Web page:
The next painting presents the climax of the tragedy as flames erupt from the windows, shortly before the church was reduced to ashes. “[T]he shouting and yelling of the multitude, above fifteen hundred in number, could be distinctly heard at a distance of a mile,” the New York Daily Times reported on July 11, 1854. “At this time the building seemed to be on fire in thirty places simultaneously. In less than an hour the old bell which had so often tolled its knell from the tower, came to the ground, and the whole structure had disappeared.”

The Burning of the Old South Church in Bath, Maine by John Hilling, ca. 1854, oil on canvas, 21 1/2 x 27 3/8 x 2 1/8 in. (54.6 x 69.5 x 5.4 cm.). Jonathan and Karin Fielding Collection. The Huntington Library, Art Museum, and Botanical Gardens.
John Hilling, The Burning of the Old South Church in Bath, Maine, ca. 1854, oil on canvas, 21 1/2 x 27 3/8 x 2 1/8 in. (54.6 x 69.5 x 5.4 cm.). Jonathan and Karin Fielding Collection. The Huntington Library, Art Museum, and Botanical Gardens.

The Huntington’s collection includes many works and archival sources from this chapter in American history. The Library’s holdings contain period books written by Know-Nothing leaders, including Thomas R. Whitney’s famous 1856 tract, A Defence of the American Policy, as opposed to the Encroachments of Foreign Influence, and especially to the Interference of the Papacy in the Political Interests and Affairs of the United States. The highest-profile item is perhaps a letter from Abraham Lincoln written to Owen Lovejoy on August 11, 1855, in which he refuses an alliance with the Know-Nothings, who had just scored important electoral wins: “Not even you are more anxious to prevent the extension of slavery than I … I have no objection to ‘fuse’ with any body provided I can ‘fuse’ on ground that I think is right.”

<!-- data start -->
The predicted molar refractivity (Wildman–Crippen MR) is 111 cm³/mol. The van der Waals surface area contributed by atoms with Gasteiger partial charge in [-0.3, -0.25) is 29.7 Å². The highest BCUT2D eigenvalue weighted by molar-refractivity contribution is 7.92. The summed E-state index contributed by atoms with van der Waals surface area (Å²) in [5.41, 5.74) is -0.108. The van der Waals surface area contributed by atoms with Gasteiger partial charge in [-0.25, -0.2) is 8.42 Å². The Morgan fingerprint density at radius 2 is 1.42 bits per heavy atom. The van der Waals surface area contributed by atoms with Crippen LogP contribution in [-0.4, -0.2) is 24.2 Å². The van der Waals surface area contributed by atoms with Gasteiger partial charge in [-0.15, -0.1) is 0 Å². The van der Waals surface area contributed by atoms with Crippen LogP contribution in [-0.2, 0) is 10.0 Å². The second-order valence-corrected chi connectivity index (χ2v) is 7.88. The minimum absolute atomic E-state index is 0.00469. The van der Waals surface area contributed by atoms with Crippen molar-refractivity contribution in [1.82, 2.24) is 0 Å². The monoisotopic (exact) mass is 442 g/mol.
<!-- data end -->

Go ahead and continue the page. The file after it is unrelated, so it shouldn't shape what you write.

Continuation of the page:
Ultimately, the electoral power of the Know-Nothing Party was short-lived as national political concerns shifted toward issues of slavery and states’ rights and away from immigration; however, their platform tenets lived on in later political movements and ultimately played a role in shaping the two-party system we have today.

“[T]he shouting and yelling of the multitude, above fifteen hundred in number, could be distinctly heard at a distance of a mile,” the New York Daily Times reported on July 11, 1854. Detail from The Burning of the Old South Church in Bath, Maine by John Hilling, ca. 1854, oil on canvas, 21 1/2 x 27 3/8 x 2 1/8 in. (54.6 x 69.5 x 5.4 cm.). Jonathan and Karin Fielding Collection. The Huntington Library, Art Museum, and Botanical Gardens.
“[T]he shouting and yelling of the multitude, above fifteen hundred in number, could be distinctly heard at a distance of a mile,” the New York Daily Times reported on July 11, 1854. John Hilling, detail of The Burning of the Old South Church in Bath, Maine, ca. 1854, oil on canvas, 21 1/2 x 27 3/8 x 2 1/8 in. (54.6 x 69.5 x 5.4 cm.). Jonathan and Karin Fielding Collection. The Huntington Library, Art Museum, and Botanical Gardens.

Hilling’s paintings stand as a record of a rather unseemly moment in New England history, when residents of a town, energized by charismatic leaders, turned against their neighbors based on issues of religion, class, and birthplace. In our incendiary political moment today, when roughly one in seven people living in the United States are immigrants—among the highest percentages since the 19th century—these ripped-from-the-headlines paintings are again especially resonant and relevant.

You can find information on thousands of paintings, drawings, prints, sculpture, and other works of art online in The Huntington's art collections catalog.

Dennis Carr is the Virginia Steele Scott Chief Curator of American Art at The Huntington.